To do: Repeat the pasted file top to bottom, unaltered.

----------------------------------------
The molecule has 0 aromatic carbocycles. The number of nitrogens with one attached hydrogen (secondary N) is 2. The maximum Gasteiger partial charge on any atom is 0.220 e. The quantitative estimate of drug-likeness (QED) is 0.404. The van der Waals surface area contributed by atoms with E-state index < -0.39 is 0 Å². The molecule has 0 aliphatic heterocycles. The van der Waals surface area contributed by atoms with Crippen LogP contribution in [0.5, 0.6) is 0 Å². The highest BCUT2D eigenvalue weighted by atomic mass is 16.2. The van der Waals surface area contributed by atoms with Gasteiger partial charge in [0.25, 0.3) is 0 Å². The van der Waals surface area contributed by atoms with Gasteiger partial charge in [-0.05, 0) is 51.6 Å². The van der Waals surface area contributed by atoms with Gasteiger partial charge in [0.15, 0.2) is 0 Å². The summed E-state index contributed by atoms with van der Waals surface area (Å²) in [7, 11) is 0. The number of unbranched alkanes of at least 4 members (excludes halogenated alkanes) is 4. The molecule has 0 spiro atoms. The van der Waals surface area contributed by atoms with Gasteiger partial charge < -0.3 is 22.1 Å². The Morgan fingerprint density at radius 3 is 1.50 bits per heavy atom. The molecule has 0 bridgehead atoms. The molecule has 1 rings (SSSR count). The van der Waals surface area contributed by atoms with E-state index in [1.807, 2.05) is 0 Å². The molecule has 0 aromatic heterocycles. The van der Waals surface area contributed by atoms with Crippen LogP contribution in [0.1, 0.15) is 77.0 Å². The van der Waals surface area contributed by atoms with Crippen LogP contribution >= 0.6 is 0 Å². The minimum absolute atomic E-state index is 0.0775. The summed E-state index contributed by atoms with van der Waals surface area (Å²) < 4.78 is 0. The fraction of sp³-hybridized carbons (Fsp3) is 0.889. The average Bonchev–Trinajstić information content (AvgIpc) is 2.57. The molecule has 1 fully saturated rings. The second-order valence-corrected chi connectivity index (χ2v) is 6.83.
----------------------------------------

The molecule has 0 aromatic carbocycles. The number of nitrogens with one attached hydrogen (secondary N) is 2. The maximum Gasteiger partial charge on any atom is 0.220 e. The quantitative estimate of drug-likeness (QED) is 0.404. The van der Waals surface area contributed by atoms with E-state index < -0.39 is 0 Å². The molecule has 0 aliphatic heterocycles. The van der Waals surface area contributed by atoms with Crippen LogP contribution in [0.5, 0.6) is 0 Å². The highest BCUT2D eigenvalue weighted by atomic mass is 16.2. The van der Waals surface area contributed by atoms with Gasteiger partial charge in [0.25, 0.3) is 0 Å². The van der Waals surface area contributed by atoms with Gasteiger partial charge in [-0.05, 0) is 51.6 Å². The van der Waals surface area contributed by atoms with Gasteiger partial charge in [0.15, 0.2) is 0 Å². The summed E-state index contributed by atoms with van der Waals surface area (Å²) in [7, 11) is 0. The number of unbranched alkanes of at least 4 members (excludes halogenated alkanes) is 4. The molecule has 0 spiro atoms. The van der Waals surface area contributed by atoms with Gasteiger partial charge < -0.3 is 22.1 Å². The Morgan fingerprint density at radius 3 is 1.50 bits per heavy atom. The molecule has 0 bridgehead atoms. The molecule has 1 rings (SSSR count). The van der Waals surface area contributed by atoms with E-state index in [1.807, 2.05) is 0 Å². The molecule has 0 aromatic heterocycles. The van der Waals surface area contributed by atoms with Crippen LogP contribution in [0.1, 0.15) is 77.0 Å². The van der Waals surface area contributed by atoms with Crippen LogP contribution >= 0.6 is 0 Å². The minimum absolute atomic E-state index is 0.0775. The summed E-state index contributed by atoms with van der Waals surface area (Å²) < 4.78 is 0. The fraction of sp³-hybridized carbons (Fsp3) is 0.889. The average Bonchev–Trinajstić information content (AvgIpc) is 2.57. The molecule has 1 fully saturated rings. The second-order valence-corrected chi connectivity index (χ2v) is 6.83.